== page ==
Båtsfjord. A small Arctic town, lost somewhere in the north at the end of a fjord (hence the name, maybe?). Isolated from its neighbours by a rugged landscape made of abrupt cliffs and rolling hills, the main activity there seems to be fishing. This industry has attracted workers from 40 different nationalities; many Lithuanians came directly there with their cars, as the registration plates could certify.
With so much snow falling down, I was afraid we couldn’t reach Båtsfjord the day after, for this little town sits in a remote bay, north of the Varanger peninsula. Our host for the night was not very reassuring either, when she said the road went up in the mountains and therefore was not very well cleaned…
As we drove along the fjords, all fears disappeared: the road was perfectly maintained. Sure, we were driving on ice, but that’s what studded tyres are made for.
After the storm, I woke up at 4 to see the sun rise. I emerged from the house in 50 cm of fresh snow: Sunday morning, a private yard, of course noone had cleaned the way up there. So I made my own trace in the pristine duvet, and roamed the streets of Bjørnevatn, which serenity was only troubled by the din of loaders moving the snow off the road.
We checked in at BIRK Husky, a place well known to the birding community for its feeders, which offer great opportunities to meet the local fauna, and particularly the taiga specialities.
Right after waking up, on my way to the toilets, I saw two Siberian tits (Poecile cinctus) at the feeders. A bit later, I spotted three or four squirrels in the vicinity, some chasing each other in the trees while other peacefully enjoyed sunflower seeds from the feeders. That was before birds woke up: usually, they are active at dawn, but that day it seemed that activity peaked a bit later, and the morning was slow to start.
So there we were, flying north above a sea of clouds. I had awakened at 3.30 to catch an early flight to Oslo. There, I had met my friend Marci, and we had embarked on Norwegian flight DY310 to Kirkenes. The seat layout was a bit cramped up there, but my friend enjoyed the free wi-fi. Actually, I really saw no difference between this low-cost airline company and another non-low-cost one (except for the wi-fi). A good thing for travellers.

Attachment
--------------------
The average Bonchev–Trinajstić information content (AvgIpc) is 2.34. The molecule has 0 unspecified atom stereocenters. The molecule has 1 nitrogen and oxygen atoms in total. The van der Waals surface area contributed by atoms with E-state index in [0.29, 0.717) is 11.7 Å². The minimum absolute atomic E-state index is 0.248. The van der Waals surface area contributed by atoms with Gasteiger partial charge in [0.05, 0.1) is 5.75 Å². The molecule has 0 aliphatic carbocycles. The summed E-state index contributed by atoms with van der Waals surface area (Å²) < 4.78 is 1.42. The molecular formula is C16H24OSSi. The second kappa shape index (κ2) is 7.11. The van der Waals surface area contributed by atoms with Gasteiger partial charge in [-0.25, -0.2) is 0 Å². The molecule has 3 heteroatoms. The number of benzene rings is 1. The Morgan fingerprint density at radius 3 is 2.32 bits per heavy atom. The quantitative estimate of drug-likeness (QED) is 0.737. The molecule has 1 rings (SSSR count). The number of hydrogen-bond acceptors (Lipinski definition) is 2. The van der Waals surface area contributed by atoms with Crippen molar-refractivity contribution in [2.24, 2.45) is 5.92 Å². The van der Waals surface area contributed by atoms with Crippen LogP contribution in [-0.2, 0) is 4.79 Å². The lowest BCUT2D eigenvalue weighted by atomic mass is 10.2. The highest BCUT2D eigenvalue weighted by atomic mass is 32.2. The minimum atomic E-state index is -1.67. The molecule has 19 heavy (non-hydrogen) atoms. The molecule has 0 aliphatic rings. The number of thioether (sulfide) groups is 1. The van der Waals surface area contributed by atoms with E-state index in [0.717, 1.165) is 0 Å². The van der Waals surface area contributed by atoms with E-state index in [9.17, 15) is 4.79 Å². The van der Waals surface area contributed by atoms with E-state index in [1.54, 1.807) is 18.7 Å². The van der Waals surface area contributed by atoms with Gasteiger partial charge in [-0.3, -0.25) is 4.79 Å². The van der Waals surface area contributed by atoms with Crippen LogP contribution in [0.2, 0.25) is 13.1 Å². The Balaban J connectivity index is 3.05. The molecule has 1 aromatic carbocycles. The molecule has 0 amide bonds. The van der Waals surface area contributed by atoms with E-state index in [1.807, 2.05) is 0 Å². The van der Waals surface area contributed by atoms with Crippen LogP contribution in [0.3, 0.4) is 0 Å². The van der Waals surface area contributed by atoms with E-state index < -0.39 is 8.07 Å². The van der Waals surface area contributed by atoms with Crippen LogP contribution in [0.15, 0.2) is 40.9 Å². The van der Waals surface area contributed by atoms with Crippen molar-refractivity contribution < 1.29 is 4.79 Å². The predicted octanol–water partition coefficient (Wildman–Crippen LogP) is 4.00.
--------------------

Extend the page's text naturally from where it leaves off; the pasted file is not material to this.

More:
The trip was absolutely uneventful, until we arrived to the main airport of Finnmark. Under the clouds, we saw snow and sea pass by before our eyes, and just when we thought we would land directly with no fuss, the pilot pushed the throttle, and up again we went, for “a bit of sightseeing”, as he put it. Visibility was too low, so we tried from the other side, and managed to touch the ground (we assumed the crew used autopilot for the second attempt). However, the runway was kinda icy, and I felt the plane move from left to right after touchdown. The pilot had to add an extra bit of reverse thrust to take the plane to a halt. It was quite brutal, I had never experienced that, but it was effective: soon we were walking on the tarmac, trying not to slip on the ice while reaching the terminal. Needless to say, it was quite chilly. It was even snowing.
Hello world! I’m in Norway for a week, with my friend Marci, chasing arctic birds along the Russian border or on the Barents Sea. This is kind of a luxury trip, as we have internet in the evenings to share our adventures in real time 😀
HAM, like Helsinki Art Museum. Sorry, we’re not going to talk about food 😉
Tennispalatsi hosted a retrospective exhibition on Yayoi Kusama, “one of the most famous artists in the world”, though I had never heard about her. We visited the museum on New Year’s Eve (after Finlandia-talo), as it was free during the evening. Before going upstairs. to the bigger hall, we got introdued to Kusama’s life by a slideshow presenting the most important events of her life.
Hanko, a small and isolated town, is located at the southernmost point of mainland Finland. When we told our colleagues that we would go there in winter, Miguel and I saw bemused expressions on their faces: “Hanko, now?”, “There nothing to do in Hanko in winter”… Not something to scare us, of course. I’m quite amused when I do something people wouldn’t even consider, even more so when I enjoy it!
Miguel had downloaded an app for geocaching, so immediately after leaving the train, we began our quest, and found a capsule in a tree, where we wrote our names. Alas, after finding a second one next to the water tower, our other targets remained invisible. Now, though, we can say we have done geocaching.